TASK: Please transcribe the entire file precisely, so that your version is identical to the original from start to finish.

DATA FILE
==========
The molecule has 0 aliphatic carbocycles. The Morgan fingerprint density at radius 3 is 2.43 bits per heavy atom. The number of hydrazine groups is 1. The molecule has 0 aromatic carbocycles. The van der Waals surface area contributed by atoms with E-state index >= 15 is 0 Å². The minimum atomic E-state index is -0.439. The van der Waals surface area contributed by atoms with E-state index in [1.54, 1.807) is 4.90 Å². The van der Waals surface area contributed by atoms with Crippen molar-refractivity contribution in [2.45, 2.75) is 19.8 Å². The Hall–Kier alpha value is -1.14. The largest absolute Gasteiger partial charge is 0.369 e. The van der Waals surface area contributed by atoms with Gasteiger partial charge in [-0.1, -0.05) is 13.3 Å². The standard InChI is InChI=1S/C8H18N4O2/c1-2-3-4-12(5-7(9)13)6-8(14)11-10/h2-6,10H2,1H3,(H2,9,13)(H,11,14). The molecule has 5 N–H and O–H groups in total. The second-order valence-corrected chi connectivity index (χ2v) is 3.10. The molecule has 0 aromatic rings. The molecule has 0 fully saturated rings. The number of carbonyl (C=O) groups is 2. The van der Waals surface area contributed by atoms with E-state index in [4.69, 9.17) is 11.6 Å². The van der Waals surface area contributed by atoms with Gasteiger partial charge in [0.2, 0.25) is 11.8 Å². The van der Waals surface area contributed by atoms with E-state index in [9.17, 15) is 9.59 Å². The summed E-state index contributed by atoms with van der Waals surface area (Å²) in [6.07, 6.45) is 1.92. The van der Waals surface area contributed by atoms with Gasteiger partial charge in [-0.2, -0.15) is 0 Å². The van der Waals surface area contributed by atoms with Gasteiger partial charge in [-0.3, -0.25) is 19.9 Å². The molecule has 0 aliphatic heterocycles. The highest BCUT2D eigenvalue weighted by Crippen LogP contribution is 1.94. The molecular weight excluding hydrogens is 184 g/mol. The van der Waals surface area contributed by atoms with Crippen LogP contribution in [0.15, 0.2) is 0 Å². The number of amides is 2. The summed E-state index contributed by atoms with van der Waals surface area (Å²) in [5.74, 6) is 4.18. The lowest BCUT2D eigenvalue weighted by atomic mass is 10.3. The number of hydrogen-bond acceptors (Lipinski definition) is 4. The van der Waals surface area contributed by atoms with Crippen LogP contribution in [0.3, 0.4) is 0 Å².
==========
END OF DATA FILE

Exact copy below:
The molecule has 0 aliphatic carbocycles. The Morgan fingerprint density at radius 3 is 2.43 bits per heavy atom. The number of hydrazine groups is 1. The molecule has 0 aromatic carbocycles. The van der Waals surface area contributed by atoms with E-state index >= 15 is 0 Å². The minimum atomic E-state index is -0.439. The van der Waals surface area contributed by atoms with E-state index in [1.54, 1.807) is 4.90 Å². The van der Waals surface area contributed by atoms with Crippen molar-refractivity contribution in [2.45, 2.75) is 19.8 Å². The Hall–Kier alpha value is -1.14. The largest absolute Gasteiger partial charge is 0.369 e. The van der Waals surface area contributed by atoms with Gasteiger partial charge in [-0.1, -0.05) is 13.3 Å². The standard InChI is InChI=1S/C8H18N4O2/c1-2-3-4-12(5-7(9)13)6-8(14)11-10/h2-6,10H2,1H3,(H2,9,13)(H,11,14). The molecule has 5 N–H and O–H groups in total. The second-order valence-corrected chi connectivity index (χ2v) is 3.10. The molecule has 0 aromatic rings. The molecule has 0 fully saturated rings. The number of carbonyl (C=O) groups is 2. The van der Waals surface area contributed by atoms with E-state index in [4.69, 9.17) is 11.6 Å². The van der Waals surface area contributed by atoms with Gasteiger partial charge in [0.2, 0.25) is 11.8 Å². The van der Waals surface area contributed by atoms with E-state index in [9.17, 15) is 9.59 Å². The summed E-state index contributed by atoms with van der Waals surface area (Å²) in [6.07, 6.45) is 1.92. The van der Waals surface area contributed by atoms with Gasteiger partial charge in [-0.2, -0.15) is 0 Å². The van der Waals surface area contributed by atoms with Gasteiger partial charge in [-0.3, -0.25) is 19.9 Å². The molecule has 0 aliphatic heterocycles. The highest BCUT2D eigenvalue weighted by Crippen LogP contribution is 1.94. The molecular weight excluding hydrogens is 184 g/mol. The van der Waals surface area contributed by atoms with Crippen LogP contribution in [0.15, 0.2) is 0 Å². The number of amides is 2. The summed E-state index contributed by atoms with van der Waals surface area (Å²) in [5.74, 6) is 4.18. The lowest BCUT2D eigenvalue weighted by atomic mass is 10.3. The number of hydrogen-bond acceptors (Lipinski definition) is 4. The van der Waals surface area contributed by atoms with Crippen LogP contribution in [0.3, 0.4) is 0 Å².